We have adapted this research to develop new content on our app. Now there is a place for users to include articles by pasting a link, or to attach parenting guides, mentally stimulating activities, or even games for their loved ones to enjoy. It comes from the side of bringing hope and uplifting those who are incarcerated.
While in prison many individuals also battle with mental health challenges that stem from a lack of contact and boredom. Something we are looking to do in the future, especially with videoconferencing, is to provide mental health services and providers for incarcerated individuals.
How has the COVID-19 pandemic affected the way your service is conducted?
When prisons shut down in-person visitations, the only options available to people were either phone calls that can get expensive, or sending letters. However, at the time it wasn’t safe to go to the convenience store to print photos or mail letters. These challenges really accelerated our services. We launched our website on March 30, 2020, and we have seen exponential growth as our services have become even more needed due to the limitations imposed by the pandemic. There were many ad hoc solutions posed, as the Department of Corrections had to figure out ways to keep families connected. This included using a number of the most popular videoconferencing platforms. However, this put a lot of burden on their staff. Nonetheless, it has allowed these facilities to become more open to the idea of videoconferencing as one of their capabilities.
At Ameelio, our tool will improve upon these platforms.
How has Proskauer helped Ameelio?
Proskauer’s lawyers have been really helpful in writing legal research memos and helping us better understand what our rights are to push back on arbitrary responses from the Department of Corrections. There is also peace-of-mind knowing that there are lawyers on our side to provide research and legal advice. There are dominant players that have been there for a long time. Now we feel comfortable enough to push back on the legal side.
How can individuals help Ameelio and, even more broadly, get involved with reforming the criminal justice system?
Donating! As a nonprofit we really appreciate any financial support we receive. In terms of the app, we are always looking for graphic designers to help with creation of new content. A lot of our work is open-sourced so we are looking for people with technical skills. On the policy side, we are trying to learn more about the different rules and regulations in each state, as well as what the state legislature might be interested in right now. For example, in Connecticut and Massachusetts there are bills being presented to shift the costs of communication from the families to the State. We are always looking for folks who can pitch our work and ideas to legislatures in the hopes of initiating bills like this in other states.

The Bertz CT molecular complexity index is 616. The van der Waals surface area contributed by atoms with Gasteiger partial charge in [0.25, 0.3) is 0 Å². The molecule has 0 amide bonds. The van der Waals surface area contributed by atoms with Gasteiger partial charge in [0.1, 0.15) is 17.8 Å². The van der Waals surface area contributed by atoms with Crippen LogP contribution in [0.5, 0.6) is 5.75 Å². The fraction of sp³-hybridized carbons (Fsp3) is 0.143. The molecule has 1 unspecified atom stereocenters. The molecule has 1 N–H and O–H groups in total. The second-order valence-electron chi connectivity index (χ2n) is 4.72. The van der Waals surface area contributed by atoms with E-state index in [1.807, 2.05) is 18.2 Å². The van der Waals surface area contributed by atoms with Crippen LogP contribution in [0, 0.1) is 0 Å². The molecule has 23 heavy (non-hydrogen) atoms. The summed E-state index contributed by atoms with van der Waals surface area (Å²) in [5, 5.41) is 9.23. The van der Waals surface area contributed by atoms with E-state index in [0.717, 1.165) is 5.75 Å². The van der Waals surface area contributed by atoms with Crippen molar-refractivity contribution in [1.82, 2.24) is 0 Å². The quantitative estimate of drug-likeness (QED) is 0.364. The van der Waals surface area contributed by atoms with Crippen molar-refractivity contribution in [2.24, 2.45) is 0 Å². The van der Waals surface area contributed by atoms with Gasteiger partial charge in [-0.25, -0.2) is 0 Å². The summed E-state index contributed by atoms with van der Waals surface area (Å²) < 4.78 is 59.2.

A lot of people are looking for ways to have a social impact or contribute to criminal justice reform. Innovations like ours enable people with a technological skillset to become part of this discussion. We utilize their skills to make a social impact.
What’s next for Ameelio?
Our 2021 plan is to rollout our free video solution in at least four states, serving tens of thousands of families and their incarcerated loved ones. Our platform will connect families, and also introduce vital virtual services to prisons.
Another project we are really excited about is conducting voter registration in prisons year-round. Twelve million people cycle through jails every year, and many of them don’t know that they can vote. We want to help incarcerated people navigate the legal hurdles that are placed on them. It is hard for incarcerated individuals to find registration materials to vote – we have been able to send these materials to people. State laws vary on voter registration. In many states, however, if you are in jail but not convicted of a felony, you can vote.
The authors wish to acknowledge former Proskauer Pro Bono Intern Olivia Jones for her significant contributions in drafting this blog post.